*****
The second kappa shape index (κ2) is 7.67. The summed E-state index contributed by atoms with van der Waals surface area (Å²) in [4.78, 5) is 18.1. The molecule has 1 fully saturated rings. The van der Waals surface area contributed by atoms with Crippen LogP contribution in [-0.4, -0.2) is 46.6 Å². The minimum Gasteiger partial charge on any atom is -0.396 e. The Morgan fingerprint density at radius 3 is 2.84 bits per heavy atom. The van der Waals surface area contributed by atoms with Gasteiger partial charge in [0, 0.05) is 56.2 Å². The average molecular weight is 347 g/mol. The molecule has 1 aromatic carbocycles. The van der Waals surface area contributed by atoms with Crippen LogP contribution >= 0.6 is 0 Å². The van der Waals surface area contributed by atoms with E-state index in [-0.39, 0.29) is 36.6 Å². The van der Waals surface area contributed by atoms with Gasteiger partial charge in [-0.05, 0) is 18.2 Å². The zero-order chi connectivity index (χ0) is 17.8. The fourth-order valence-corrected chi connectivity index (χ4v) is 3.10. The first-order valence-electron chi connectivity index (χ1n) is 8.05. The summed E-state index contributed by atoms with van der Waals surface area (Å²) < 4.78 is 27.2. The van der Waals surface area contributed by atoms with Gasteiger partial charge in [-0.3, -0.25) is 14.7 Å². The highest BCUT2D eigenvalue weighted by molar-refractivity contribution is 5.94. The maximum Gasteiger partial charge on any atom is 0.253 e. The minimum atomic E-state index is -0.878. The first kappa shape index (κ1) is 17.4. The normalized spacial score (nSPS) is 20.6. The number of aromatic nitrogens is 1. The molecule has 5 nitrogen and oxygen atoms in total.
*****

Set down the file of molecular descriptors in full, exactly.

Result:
The second kappa shape index (κ2) is 7.67. The summed E-state index contributed by atoms with van der Waals surface area (Å²) in [4.78, 5) is 18.1. The molecule has 1 fully saturated rings. The van der Waals surface area contributed by atoms with Crippen LogP contribution in [-0.4, -0.2) is 46.6 Å². The minimum Gasteiger partial charge on any atom is -0.396 e. The Morgan fingerprint density at radius 3 is 2.84 bits per heavy atom. The van der Waals surface area contributed by atoms with Gasteiger partial charge in [0, 0.05) is 56.2 Å². The average molecular weight is 347 g/mol. The molecule has 1 aromatic carbocycles. The van der Waals surface area contributed by atoms with Crippen LogP contribution >= 0.6 is 0 Å². The van der Waals surface area contributed by atoms with E-state index in [-0.39, 0.29) is 36.6 Å². The van der Waals surface area contributed by atoms with Gasteiger partial charge in [-0.05, 0) is 18.2 Å². The zero-order chi connectivity index (χ0) is 17.8. The fourth-order valence-corrected chi connectivity index (χ4v) is 3.10. The first-order valence-electron chi connectivity index (χ1n) is 8.05. The summed E-state index contributed by atoms with van der Waals surface area (Å²) < 4.78 is 27.2. The van der Waals surface area contributed by atoms with Gasteiger partial charge in [-0.3, -0.25) is 14.7 Å². The highest BCUT2D eigenvalue weighted by molar-refractivity contribution is 5.94. The maximum Gasteiger partial charge on any atom is 0.253 e. The minimum atomic E-state index is -0.878. The first kappa shape index (κ1) is 17.4. The normalized spacial score (nSPS) is 20.6. The number of aromatic nitrogens is 1. The molecule has 5 nitrogen and oxygen atoms in total.